Following a competitive tender process, EMITE OTA test systems, together with Australian partner company Maser, has been awarded a €1M contract by the SKA Observatory (SKAO) to manufacture and supply a reverberation chamber for the SKA project in Australia.
The SKAO is a global observatory that is building and operating cutting-edge radio telescopes that will transform our understanding of the Universe, and deliver benefits to society through global collaboration and innovation. The SKAO has a global footprint and consists of the SKAO Global Headquarters in the U.K., the SKAO’s two telescopes at radio quiet sites in South Africa and Australia, and associated facilities to support the operations of the telescopes.
The SKA telescopes will be extremely sensitive instruments, that need to operate in protected, radio quiet areas to detect the exquisitely faint radio signals from space. The SKA-Low telescope, currently being built on Wajarri Country in outback Western Australia, will detect radio waves in the 50 to 350 MHz range — a similar frequency to AM and FM radio signals and TV frequencies. All electrical equipment must be tested to verify that it does not ‘leak’ radio waves that would impede the detection of these signals from space, and must be shielded in specially designed cases if it has the potential to interfere.
EMITE has been contracted to manufacture and supply parts for a reverberation chamber for the SKA-Low telescope. This chamber will be used to undertake the emissions compliance testing of SKA-Low telescope systems and associated hardware. Any technology used on the SKA-Low telescope site has to meet the most stringent radio interference standards ever achieved. The reverberation chamber will be used to characterise the emissions from unshielded technologies and devices, and provide the detailed information needed to determine shielding requirements.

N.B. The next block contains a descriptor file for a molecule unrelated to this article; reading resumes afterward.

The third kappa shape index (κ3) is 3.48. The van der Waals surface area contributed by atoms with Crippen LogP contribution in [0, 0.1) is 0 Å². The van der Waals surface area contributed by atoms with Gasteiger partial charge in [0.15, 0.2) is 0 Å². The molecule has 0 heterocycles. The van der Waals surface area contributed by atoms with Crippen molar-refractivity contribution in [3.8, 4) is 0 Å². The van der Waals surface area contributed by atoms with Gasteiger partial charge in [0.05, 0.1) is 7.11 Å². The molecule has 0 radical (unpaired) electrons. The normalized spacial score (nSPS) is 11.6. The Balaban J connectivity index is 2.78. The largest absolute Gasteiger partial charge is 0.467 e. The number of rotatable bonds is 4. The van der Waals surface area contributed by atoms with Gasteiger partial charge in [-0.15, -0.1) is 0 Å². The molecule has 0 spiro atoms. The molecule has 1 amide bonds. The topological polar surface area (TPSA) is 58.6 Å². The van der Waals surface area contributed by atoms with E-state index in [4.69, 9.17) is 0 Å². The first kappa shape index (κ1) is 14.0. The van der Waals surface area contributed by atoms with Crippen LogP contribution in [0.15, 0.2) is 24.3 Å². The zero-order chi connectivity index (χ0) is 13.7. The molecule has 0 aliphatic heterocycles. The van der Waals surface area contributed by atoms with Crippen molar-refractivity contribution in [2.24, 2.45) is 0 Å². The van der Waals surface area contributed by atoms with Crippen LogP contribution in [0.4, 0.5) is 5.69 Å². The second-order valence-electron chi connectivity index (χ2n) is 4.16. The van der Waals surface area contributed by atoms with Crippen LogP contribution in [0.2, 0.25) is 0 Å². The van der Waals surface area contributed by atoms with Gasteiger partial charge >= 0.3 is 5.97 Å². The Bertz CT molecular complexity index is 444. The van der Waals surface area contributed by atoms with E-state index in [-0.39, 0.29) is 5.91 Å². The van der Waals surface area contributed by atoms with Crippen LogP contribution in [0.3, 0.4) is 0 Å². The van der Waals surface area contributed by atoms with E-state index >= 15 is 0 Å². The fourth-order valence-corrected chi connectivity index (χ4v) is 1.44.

EMITE is partnering with local Australian company Maser, who will assemble and deploy the chamber at the SKAO’s Engineering Operations Centre in Geraldton, Australia.
“After our first co-operation with the European Space Agency, the project for SKAO is particularly interesting for us. We are honoured to have our test systems being used for the extraordinarily challenging mission of SKAO. The SKA telescopes require unparalleled radio quiet and technologies used in proximity to the antennas must meet the strictest radio interference requirements. EMITE’s involvement in this project is really exciting and an enormous challenge,” said Javier Paredes, CSO of EMITE.